I was admittedly very intrigued by the possibility ZH had uncovered a previously unnoticed linkage between this otherwise uninteresting and uninformative interaction during the #NCPW2014 chat session between a Federal Regulatory agency with ~21K followers and an otherwise unknown, anonymous twitter user like myself. It was an alluring concept to think that the FTC was somehow exhibiting a bias in the questions they responded to. As much as markets love certainty, I was sort of disappointed that they clarified they were simply following the pre-stated policy. Fizzle fo shizzle, oh wizzle.
You can see for yourself in ZH's updated post, the twitter stream and in the FTC response that the FTC was simply following the guidelines they provided for the Q&A.
Just about to kick off our #NCPW2014 Twitter Chat. We’re switching up the format. Instead of Q1/A1, will RT Qs & respond directly to user.
— FTC (@FTC) March 4, 2014
@MarcToTheMarket @zerohedge Hi, Marc's correct, in our Twitters chats its standard to RT/MT all Qs, see answer: http://t.co/PTOlQdoZBrDuring the session, it looks like the FTC directly retweeted and answered about 10 questions. Edith Ramirez even hopped on the chat to participate. Although I was disappointed there was no fat finger, and no hidden bias, I thought the chat session (embedded at end of post) was an engaging way to provide access to government officials that is not normally available to your average citizen/visiting alien/trading algorithm. I really hope the FTC and other agencies continue to host such sessions.
— FTC (@FTC) March 5, 2014
What I found more useful than the interaction ZH wrote about was the answer to another question from a consulting firm (more appropriately named Whelan, Whelan and Whelan) in which the FTC revealed that some of the top complaints for 2013 were ID Theft, Imposters, Autos, Mobile and Phantom Debt. A few days prior to the chat the FTC fully disclosed in their annual Consumer Sentinel Network report the Top 30 complaints registered last year. The report is very informative and aggregates a tremendous amount of data in a very user-friendly format. If you dig into the data a bit, of all 2,101,780 complaints collected by the CSN, 1,829 of them were for the "Multi-level Mktg\Pyramids\Chain Letters" subcategory of Business and Job Opportunites Fraud complaints, representing 0.09% of all complaints. For a random comparator that is 1/4 the number of complaints received for Payday Loan services (9,804) and less than 1/2 the number of complaints received in the Student Loans category(5,627) and a tad more than those received in the Social Networking Service category (1,661). I'm not advocating that Sallie Mae, Cash America or Facebook are good shorts, but based on this data would it appear that MLM companies such as Herbalife, Nu Skin, Avon, and Tupperware represent a credible threat to US consumers? Even if you assumed that ONLY these four companies were responsible for every single one of the 1,829 complaints in the category and not a single one of the twelve other publicly traded MLMs had a complaint filed against them, this would represent about one one hundredth of 1% of those four companies customers. If you push that further to assume that all 1,829 complaints were filed solely against Herbalife, that would still only be six one hundredths of 1% of their US customers. Considering that in 2012 Herbalife only had a little over 200 complaints filed against it in the CSN you can begin to understand why I think Pershing Square resorted to lobbying their Herbalife short thesis, even though they should have been exiting it.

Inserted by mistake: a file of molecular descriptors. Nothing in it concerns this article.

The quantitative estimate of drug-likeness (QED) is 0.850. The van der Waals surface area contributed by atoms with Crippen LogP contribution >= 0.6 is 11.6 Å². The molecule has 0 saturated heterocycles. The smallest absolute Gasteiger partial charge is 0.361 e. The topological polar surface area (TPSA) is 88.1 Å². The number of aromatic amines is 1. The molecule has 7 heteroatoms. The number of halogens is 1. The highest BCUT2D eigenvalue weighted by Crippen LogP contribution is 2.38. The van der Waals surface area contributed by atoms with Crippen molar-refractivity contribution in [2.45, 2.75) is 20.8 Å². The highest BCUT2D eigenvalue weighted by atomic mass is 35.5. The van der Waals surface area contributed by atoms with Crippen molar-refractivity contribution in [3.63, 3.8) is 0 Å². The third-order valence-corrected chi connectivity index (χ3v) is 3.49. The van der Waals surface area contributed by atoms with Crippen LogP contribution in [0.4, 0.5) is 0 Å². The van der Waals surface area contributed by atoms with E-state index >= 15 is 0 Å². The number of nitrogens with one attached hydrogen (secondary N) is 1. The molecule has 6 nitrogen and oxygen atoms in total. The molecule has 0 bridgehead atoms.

Oddly enough, there were only six metropolitan areas in Massachusetts that even made the complaints per capita list, all ranking very low for fraud complaints (I had no idea lobsters were such satisfied consumers). In a city where I feel like I could easily get extra fraud sprinkled on my onion-crunch dog, I was also proud to see that the entire New York metro area did not even make the top 100.
Number 1 on the list was Homosassa Springs, FL. With a median age of 54 and 93% Caucasian, I can only imagine what the number one complaint was; not enough monkeys on Monkey Island maybe?
You wouldn't believe what metro area was number 4 on the list; Washington-Arlington-Alexandria. Maybe lobbying fraud is contained in the "other" category.
Based on the FTC's #NCPW2014 chat forum, maybe I'll get lucky and the SEC will host a #NIPW2014 session. I've got my questions ready and waiting. Maybe I'll be first in the queue and the SEC intern will follow protocol, retweet me and the internet will alight with the soft clicking glow of fat-finger theories and questions about how trading in Herbalife securities. I doubt that'd ever happen though since regulatory agencies like the FTC and the SEC would never ever confirm/deny/discuss any potential investigations.
Tweets about "#NCPW2014 from:ftc include:retweets"